The City of Atlanta needs a light rail system that will serve as “spokes in the Beltline’s wheel,” thereby providing more passenger routes inside the city limits. I fully support the investments and comprehensive approach to transportation planning projects in the Atlanta Regional Commission’s 2040 Plan. This plan views transportation planning not only through the lens of land use best practices but also contemplates the impact on the environment and economy.

Maintaining a fully staffed police force that is well-compensated is one key to addressing the city’s public safety challenges. Atlanta’s public safety personnel (fire, police and corrections officers) should be the highest paid in the state of Georgia, if not the region. To address salary concerns and attrition, I introduced legislation to create a Public Safety Compensation Commission to define equitable salary numbers, perform annual or biannual salary analysis and make regular recommendations to the City Council and Mayor to ensure that public safety personnel salary data is always current.

I would ensure that legislation (12-O-1324) I authored in 2012 to curtail aggressive panhandling would continue to be enforced. Panhandlers are prohibited from continuing to ask for money after they have been told “no” and are not permitted to touch people from whom they are asking money.

The very nature and structure of the Atlanta City Council requires collaboration and partnership with Council colleagues. As an At-Large member, I represent the entire city and regularly partner to achieve the needed 10 votes to adopt legislative proposals.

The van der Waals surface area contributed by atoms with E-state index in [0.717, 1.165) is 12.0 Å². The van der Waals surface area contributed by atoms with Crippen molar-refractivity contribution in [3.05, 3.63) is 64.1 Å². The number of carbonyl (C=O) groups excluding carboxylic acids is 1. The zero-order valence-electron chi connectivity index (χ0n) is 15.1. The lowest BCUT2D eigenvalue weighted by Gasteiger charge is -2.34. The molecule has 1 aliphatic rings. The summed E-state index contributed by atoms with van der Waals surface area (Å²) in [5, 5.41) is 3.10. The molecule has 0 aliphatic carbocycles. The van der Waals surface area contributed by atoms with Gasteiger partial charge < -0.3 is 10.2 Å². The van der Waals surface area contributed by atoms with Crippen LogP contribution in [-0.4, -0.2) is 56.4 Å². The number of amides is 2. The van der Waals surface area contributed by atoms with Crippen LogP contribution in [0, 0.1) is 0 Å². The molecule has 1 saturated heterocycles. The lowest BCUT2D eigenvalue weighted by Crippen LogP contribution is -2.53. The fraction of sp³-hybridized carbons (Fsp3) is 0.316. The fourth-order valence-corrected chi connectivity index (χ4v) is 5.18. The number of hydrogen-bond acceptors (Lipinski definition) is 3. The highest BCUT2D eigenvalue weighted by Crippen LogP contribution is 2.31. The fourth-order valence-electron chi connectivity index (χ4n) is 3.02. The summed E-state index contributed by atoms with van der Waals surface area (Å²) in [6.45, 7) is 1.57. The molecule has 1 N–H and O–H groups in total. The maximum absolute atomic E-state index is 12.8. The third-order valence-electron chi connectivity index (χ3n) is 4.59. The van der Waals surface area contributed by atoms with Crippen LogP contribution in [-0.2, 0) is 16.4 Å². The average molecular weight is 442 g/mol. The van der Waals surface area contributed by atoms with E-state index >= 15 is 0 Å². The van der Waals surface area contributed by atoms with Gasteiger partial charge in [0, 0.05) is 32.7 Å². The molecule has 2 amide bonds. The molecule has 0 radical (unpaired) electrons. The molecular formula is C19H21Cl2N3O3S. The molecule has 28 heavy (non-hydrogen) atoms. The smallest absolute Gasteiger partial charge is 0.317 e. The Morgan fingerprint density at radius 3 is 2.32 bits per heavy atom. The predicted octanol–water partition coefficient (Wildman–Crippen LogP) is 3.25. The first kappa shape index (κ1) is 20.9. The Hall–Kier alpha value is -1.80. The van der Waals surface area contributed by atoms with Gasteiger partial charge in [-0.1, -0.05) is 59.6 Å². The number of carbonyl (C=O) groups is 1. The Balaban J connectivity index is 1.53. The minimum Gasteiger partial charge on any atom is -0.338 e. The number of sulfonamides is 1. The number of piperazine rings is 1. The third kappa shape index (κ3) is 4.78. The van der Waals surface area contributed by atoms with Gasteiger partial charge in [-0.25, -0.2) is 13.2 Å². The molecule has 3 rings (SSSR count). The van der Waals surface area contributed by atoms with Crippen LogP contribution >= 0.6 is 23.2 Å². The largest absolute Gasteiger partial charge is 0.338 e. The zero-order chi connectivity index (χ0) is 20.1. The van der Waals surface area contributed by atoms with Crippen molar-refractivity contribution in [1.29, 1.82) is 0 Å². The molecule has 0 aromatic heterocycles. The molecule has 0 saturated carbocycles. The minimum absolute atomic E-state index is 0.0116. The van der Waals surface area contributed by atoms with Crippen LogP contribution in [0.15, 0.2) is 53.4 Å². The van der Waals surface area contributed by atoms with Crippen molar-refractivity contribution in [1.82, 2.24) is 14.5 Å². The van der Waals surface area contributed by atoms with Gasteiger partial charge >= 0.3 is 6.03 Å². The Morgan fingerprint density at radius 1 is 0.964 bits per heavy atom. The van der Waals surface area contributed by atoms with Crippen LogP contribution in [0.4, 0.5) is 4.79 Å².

Recognizing that the City of Atlanta has local controls that some major cities do not, policymakers must use their power to create new sources of revenue in addition to property and sales taxes. In today’s economy where e-commerce drains brick-and-mortar retail sales taxes and the consumption of goods is increasingly becoming the consumption of services, all cities must create diverse tax bases to assure long-term stability and growth. One option the City of Atlanta should pursue is to request authorization by the Georgia General Assembly to capture taxes from e-commerce/online sales—a rapidly growing industry.

Having tight management controls over financial processes, more frequent audits and ensuring that processes are more transparent for the public will build on our current and future financial success.